“I know it’s only three months,” he said, “but things change, and I felt like maybe I needed a couple of weeks to get back into the thought process that you need to get into for competitive golf. I got into that pretty quickly this week, so that was the most pleasing thing.”

The sense of relief afterward was palpable. McIlroy is entering his 11th full year as a pro, and deep down he likely realizes 2018 is shaping up as his most important yet.

The former Boy Wonder is all grown up, and his main challengers now are a freakish athlete (DJ) and a trio of players under 25 (Jordan Spieth, Justin Thomas, Jon Rahm) who don’t lack for motivation or confidence. The landscape has changed significantly since McIlroy’s last major victory, in August 2014, and the only way he’ll be able to return to world No. 1 is to produce a sustained period of exceptional golf, like the rest of the game’s elite. (Based on average points, McIlroy, now ranked 11th, is closer to the bottom of the rankings, No. 1928, than to Johnson.)

But after years of near-constant turmoil, McIlroy, 28, finally seems ready to pursue that goal again. He is planning the heaviest workload of his career – as many as 30 events, including seven more starts before the Masters – and appears refreshed and reenergized, perhaps because this year, for the first time in a while, he is playing without distractions.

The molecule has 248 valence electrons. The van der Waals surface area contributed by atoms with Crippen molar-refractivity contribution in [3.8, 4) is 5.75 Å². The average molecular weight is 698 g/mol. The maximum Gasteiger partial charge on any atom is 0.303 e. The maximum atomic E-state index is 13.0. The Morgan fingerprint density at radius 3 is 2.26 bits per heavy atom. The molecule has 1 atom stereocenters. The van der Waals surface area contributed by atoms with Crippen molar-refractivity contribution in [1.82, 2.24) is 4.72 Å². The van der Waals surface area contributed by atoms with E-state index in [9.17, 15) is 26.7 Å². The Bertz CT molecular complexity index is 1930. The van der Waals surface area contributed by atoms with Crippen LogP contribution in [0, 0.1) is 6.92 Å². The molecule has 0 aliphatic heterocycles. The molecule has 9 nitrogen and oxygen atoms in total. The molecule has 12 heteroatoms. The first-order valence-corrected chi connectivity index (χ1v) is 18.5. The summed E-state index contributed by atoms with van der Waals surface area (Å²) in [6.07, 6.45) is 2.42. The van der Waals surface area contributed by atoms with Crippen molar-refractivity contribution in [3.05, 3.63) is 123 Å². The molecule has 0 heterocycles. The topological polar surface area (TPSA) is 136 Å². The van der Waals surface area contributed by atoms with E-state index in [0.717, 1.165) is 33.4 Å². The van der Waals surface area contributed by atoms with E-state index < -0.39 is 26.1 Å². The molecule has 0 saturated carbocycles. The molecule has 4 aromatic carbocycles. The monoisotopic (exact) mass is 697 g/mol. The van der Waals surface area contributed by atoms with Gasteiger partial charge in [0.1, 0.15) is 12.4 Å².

Not his relationships or his health. Not his equipment or his caddie or his off-course dealings.

Everything in his life is lined up.

Drama tends to follow one of the sport’s most captivating characters, but for now he can just play golf – lots and lots of golf. How liberating.

Getty Images

Crocker among quartet of Open qualifiers in Singapore

By Will GrayJanuary 21, 2018, 2:20 pm

Former amateur standout Sean Crocker was among four players who qualified for the 147th Open via top-12 finishes this week at the Asian Tour's SMBC Singapore Open as part of the Open Qualifying Series.

Crocker had a strong college career at USC before turning pro late last year. The 21-year-old received an invitation into this event shortly thereafter, and he made the most of his appearance with a T-6 finish to net his first career major championship berth.

There were four spots available to those not otherwise exempt among the top 12 in Singapore, but winner Sergio Garcia and runners-up Shaun Norris and Satoshi Kodaira had already booked their tickets for Carnoustie. That meant that Thailand's Danthai Boonma and Jazz Janewattanond both qualified thanks to T-4 finishes.


Full-field scores from the Singapore Open


Crocker nabbed the third available qualifying spot, while the final berth went to Australia's Lucas Herbert. Herbert entered the week ranked No. 274 in the world and was the highest-ranked of the three otherwise unqualified players who ended the week in a tie for eighth.

The next event in the Open Qualifying Series will be in Japan at the Mizuno Open in May, when four more spots at Carnoustie will be up for grabs. The 147th Open will be held July 19-22 in Carnoustie, Scotland.

Getty Images